Alice Gorman’s “lightbulb moment” came when she was relaxing with a beer one evening, looking up at the bright Milky Way above Australia, where she works at Flinders University.  She realised that within the twinkling vista overhead, there were human-made objects- satellites. And that some of these were by now pretty old. Musings like this will always make an archaeologist want to know more- and so was born Alice’s trowelblazing research field: the archaeology of space exploration.

Alice studies the material remains from humanity’s first paddlings on the shores of the cosmic ocean. She studies the entire range of human constructions relating to spaceflight: global rocket launch sites, the surprising number of landers and rovers on the surfaces of other worlds and the thousands of objects orbiting Earth, also known as “space junk”, which include Vanguard 1, the oldest satellite still in orbit.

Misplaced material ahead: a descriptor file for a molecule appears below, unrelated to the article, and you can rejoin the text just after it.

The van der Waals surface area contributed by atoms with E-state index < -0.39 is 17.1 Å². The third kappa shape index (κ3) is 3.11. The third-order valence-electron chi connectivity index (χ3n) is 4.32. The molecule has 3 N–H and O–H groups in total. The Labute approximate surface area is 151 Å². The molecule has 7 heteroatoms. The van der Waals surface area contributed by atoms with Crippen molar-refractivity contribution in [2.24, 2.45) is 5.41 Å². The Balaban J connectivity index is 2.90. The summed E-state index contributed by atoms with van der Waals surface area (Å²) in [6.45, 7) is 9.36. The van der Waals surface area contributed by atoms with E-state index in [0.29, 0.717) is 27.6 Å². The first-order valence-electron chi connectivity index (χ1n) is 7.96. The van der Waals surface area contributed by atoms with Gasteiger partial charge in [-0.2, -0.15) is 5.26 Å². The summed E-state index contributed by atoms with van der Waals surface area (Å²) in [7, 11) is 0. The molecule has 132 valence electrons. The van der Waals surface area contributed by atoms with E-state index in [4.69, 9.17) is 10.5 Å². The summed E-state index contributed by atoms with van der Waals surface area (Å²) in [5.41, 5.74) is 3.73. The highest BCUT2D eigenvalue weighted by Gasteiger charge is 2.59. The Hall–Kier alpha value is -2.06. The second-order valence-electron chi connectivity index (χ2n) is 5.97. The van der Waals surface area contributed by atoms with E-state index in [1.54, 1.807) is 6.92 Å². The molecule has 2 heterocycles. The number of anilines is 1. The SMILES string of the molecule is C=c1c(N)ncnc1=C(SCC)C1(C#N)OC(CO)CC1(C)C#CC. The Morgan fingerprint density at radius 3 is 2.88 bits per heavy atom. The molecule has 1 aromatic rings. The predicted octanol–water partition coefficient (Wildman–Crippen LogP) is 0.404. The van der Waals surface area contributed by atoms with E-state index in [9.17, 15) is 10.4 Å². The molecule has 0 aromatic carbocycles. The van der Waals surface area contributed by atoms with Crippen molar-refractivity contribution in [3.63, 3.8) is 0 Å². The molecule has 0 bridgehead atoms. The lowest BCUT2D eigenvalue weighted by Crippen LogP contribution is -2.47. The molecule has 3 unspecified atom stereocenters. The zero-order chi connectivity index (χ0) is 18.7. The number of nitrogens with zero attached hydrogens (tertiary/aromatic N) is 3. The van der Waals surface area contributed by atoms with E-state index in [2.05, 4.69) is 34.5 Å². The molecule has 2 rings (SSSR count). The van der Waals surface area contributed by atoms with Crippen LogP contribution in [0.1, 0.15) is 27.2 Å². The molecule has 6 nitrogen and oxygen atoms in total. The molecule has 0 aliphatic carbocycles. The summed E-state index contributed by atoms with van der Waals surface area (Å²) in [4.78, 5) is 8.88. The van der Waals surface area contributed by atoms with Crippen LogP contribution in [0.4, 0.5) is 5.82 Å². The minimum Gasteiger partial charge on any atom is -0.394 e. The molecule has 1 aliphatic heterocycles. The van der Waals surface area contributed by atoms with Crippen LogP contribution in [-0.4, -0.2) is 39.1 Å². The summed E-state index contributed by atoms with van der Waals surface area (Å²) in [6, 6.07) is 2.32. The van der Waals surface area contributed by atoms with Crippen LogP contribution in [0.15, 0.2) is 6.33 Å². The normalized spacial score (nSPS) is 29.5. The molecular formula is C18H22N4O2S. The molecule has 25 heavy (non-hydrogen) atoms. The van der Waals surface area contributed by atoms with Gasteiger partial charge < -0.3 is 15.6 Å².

Studying space exploration isn’t just about recording what’s out there- Alice works on issues of space heritage, such as the human landscapes created by the Apollo missions on the Moon. She’s also interested in the human co-operation that underlies space missions, and the deeper meanings of our relationship with space. One of her favourite subjects are the most distant humanly-made objects, theVoyager probes, which are speeding away from our solar system into interstellar space, carrying with them golden records with images and sounds of life on Earth, including two Australian Aboriginal songs.

You can watch Alice’s brilliant TEDxSydney talk, read more on her blog and her recent article on space as one of the final human frontiers.

Written by Becky (@LeMoustier)

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